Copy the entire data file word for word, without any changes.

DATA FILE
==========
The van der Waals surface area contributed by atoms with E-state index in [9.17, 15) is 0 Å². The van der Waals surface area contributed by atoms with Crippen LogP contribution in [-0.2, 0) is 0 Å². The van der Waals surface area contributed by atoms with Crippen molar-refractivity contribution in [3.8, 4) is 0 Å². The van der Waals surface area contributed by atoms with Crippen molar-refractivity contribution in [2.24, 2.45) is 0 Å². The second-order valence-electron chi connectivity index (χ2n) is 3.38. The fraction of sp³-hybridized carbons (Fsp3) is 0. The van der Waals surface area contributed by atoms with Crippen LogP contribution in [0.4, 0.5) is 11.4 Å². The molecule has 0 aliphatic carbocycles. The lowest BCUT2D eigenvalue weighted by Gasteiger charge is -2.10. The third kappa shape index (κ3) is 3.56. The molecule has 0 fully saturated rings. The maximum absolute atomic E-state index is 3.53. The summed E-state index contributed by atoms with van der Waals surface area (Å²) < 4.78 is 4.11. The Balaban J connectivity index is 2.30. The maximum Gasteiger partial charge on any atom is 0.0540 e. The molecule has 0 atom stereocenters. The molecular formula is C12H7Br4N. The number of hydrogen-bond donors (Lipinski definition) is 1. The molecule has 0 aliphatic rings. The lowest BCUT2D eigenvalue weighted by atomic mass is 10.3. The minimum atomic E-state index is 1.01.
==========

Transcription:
The van der Waals surface area contributed by atoms with E-state index in [9.17, 15) is 0 Å². The van der Waals surface area contributed by atoms with Crippen LogP contribution in [-0.2, 0) is 0 Å². The van der Waals surface area contributed by atoms with Crippen molar-refractivity contribution in [3.8, 4) is 0 Å². The van der Waals surface area contributed by atoms with Crippen molar-refractivity contribution in [2.24, 2.45) is 0 Å². The second-order valence-electron chi connectivity index (χ2n) is 3.38. The fraction of sp³-hybridized carbons (Fsp3) is 0. The van der Waals surface area contributed by atoms with Crippen LogP contribution in [0.4, 0.5) is 11.4 Å². The molecule has 0 aliphatic carbocycles. The lowest BCUT2D eigenvalue weighted by Gasteiger charge is -2.10. The third kappa shape index (κ3) is 3.56. The molecule has 0 fully saturated rings. The maximum absolute atomic E-state index is 3.53. The summed E-state index contributed by atoms with van der Waals surface area (Å²) < 4.78 is 4.11. The Balaban J connectivity index is 2.30. The maximum Gasteiger partial charge on any atom is 0.0540 e. The molecule has 0 atom stereocenters. The molecular formula is C12H7Br4N. The number of hydrogen-bond donors (Lipinski definition) is 1. The molecule has 0 aliphatic rings. The lowest BCUT2D eigenvalue weighted by atomic mass is 10.3. The minimum atomic E-state index is 1.01.